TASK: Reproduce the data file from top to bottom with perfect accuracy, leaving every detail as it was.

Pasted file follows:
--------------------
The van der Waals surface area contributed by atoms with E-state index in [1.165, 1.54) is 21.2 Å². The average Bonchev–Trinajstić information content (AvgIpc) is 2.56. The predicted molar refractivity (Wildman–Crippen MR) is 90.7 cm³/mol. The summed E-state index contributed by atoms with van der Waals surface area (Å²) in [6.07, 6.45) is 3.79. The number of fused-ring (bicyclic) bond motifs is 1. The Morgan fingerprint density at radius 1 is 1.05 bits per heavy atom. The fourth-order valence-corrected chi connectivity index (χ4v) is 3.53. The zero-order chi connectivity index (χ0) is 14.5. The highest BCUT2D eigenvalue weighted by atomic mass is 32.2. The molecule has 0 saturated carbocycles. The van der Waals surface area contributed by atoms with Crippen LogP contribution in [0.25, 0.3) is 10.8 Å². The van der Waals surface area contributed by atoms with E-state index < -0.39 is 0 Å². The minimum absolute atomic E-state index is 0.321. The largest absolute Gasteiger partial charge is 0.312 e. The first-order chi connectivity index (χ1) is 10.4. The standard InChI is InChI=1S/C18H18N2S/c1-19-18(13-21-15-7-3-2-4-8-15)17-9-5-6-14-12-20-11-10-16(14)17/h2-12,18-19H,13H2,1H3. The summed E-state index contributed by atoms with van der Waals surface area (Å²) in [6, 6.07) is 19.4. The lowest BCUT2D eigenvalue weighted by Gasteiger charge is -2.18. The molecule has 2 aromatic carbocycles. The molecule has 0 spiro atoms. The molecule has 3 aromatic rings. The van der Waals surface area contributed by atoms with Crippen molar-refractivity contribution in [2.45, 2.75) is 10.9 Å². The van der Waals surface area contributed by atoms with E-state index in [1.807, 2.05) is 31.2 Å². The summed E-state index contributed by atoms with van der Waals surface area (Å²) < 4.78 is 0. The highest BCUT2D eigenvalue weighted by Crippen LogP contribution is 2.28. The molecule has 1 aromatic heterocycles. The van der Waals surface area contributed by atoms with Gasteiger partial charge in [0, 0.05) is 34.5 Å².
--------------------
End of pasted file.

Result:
The van der Waals surface area contributed by atoms with E-state index in [1.165, 1.54) is 21.2 Å². The average Bonchev–Trinajstić information content (AvgIpc) is 2.56. The predicted molar refractivity (Wildman–Crippen MR) is 90.7 cm³/mol. The summed E-state index contributed by atoms with van der Waals surface area (Å²) in [6.07, 6.45) is 3.79. The number of fused-ring (bicyclic) bond motifs is 1. The Morgan fingerprint density at radius 1 is 1.05 bits per heavy atom. The fourth-order valence-corrected chi connectivity index (χ4v) is 3.53. The zero-order chi connectivity index (χ0) is 14.5. The highest BCUT2D eigenvalue weighted by atomic mass is 32.2. The molecule has 0 saturated carbocycles. The van der Waals surface area contributed by atoms with Crippen LogP contribution in [0.25, 0.3) is 10.8 Å². The van der Waals surface area contributed by atoms with E-state index < -0.39 is 0 Å². The minimum absolute atomic E-state index is 0.321. The largest absolute Gasteiger partial charge is 0.312 e. The first-order chi connectivity index (χ1) is 10.4. The standard InChI is InChI=1S/C18H18N2S/c1-19-18(13-21-15-7-3-2-4-8-15)17-9-5-6-14-12-20-11-10-16(14)17/h2-12,18-19H,13H2,1H3. The summed E-state index contributed by atoms with van der Waals surface area (Å²) in [6, 6.07) is 19.4. The lowest BCUT2D eigenvalue weighted by Gasteiger charge is -2.18. The molecule has 2 aromatic carbocycles. The molecule has 0 spiro atoms. The molecule has 3 aromatic rings. The van der Waals surface area contributed by atoms with Crippen molar-refractivity contribution in [2.45, 2.75) is 10.9 Å². The van der Waals surface area contributed by atoms with E-state index in [1.807, 2.05) is 31.2 Å². The summed E-state index contributed by atoms with van der Waals surface area (Å²) < 4.78 is 0. The highest BCUT2D eigenvalue weighted by Crippen LogP contribution is 2.28. The molecule has 1 aromatic heterocycles. The van der Waals surface area contributed by atoms with Gasteiger partial charge in [0, 0.05) is 34.5 Å².